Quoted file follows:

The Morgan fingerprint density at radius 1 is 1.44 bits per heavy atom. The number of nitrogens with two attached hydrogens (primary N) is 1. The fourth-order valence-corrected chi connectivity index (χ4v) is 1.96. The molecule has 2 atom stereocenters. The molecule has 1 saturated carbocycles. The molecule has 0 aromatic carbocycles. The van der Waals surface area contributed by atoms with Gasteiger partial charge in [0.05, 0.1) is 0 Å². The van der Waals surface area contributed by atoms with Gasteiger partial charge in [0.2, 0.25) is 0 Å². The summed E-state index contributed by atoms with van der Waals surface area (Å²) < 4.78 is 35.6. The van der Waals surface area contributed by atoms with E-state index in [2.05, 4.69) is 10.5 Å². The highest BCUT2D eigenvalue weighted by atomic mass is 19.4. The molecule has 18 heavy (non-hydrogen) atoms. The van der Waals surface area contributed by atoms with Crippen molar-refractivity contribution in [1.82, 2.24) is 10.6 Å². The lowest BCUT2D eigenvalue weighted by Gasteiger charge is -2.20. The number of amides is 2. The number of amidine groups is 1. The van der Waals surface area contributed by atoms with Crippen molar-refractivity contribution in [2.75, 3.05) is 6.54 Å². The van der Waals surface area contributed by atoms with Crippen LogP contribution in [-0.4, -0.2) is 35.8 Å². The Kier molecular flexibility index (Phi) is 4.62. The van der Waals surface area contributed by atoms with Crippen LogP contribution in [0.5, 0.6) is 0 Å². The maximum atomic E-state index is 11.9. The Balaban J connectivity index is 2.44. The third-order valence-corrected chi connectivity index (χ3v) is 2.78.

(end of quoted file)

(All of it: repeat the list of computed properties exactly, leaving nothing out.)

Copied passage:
The Morgan fingerprint density at radius 1 is 1.44 bits per heavy atom. The number of nitrogens with two attached hydrogens (primary N) is 1. The fourth-order valence-corrected chi connectivity index (χ4v) is 1.96. The molecule has 2 atom stereocenters. The molecule has 1 saturated carbocycles. The molecule has 0 aromatic carbocycles. The van der Waals surface area contributed by atoms with Gasteiger partial charge in [0.05, 0.1) is 0 Å². The van der Waals surface area contributed by atoms with Gasteiger partial charge in [0.2, 0.25) is 0 Å². The summed E-state index contributed by atoms with van der Waals surface area (Å²) < 4.78 is 35.6. The van der Waals surface area contributed by atoms with E-state index in [2.05, 4.69) is 10.5 Å². The highest BCUT2D eigenvalue weighted by atomic mass is 19.4. The molecule has 18 heavy (non-hydrogen) atoms. The van der Waals surface area contributed by atoms with Crippen molar-refractivity contribution in [1.82, 2.24) is 10.6 Å². The lowest BCUT2D eigenvalue weighted by Gasteiger charge is -2.20. The number of amides is 2. The number of amidine groups is 1. The van der Waals surface area contributed by atoms with Crippen molar-refractivity contribution in [2.75, 3.05) is 6.54 Å². The van der Waals surface area contributed by atoms with Crippen LogP contribution in [-0.4, -0.2) is 35.8 Å². The Kier molecular flexibility index (Phi) is 4.62. The van der Waals surface area contributed by atoms with Crippen LogP contribution in [0.5, 0.6) is 0 Å². The maximum atomic E-state index is 11.9. The Balaban J connectivity index is 2.44. The third-order valence-corrected chi connectivity index (χ3v) is 2.78.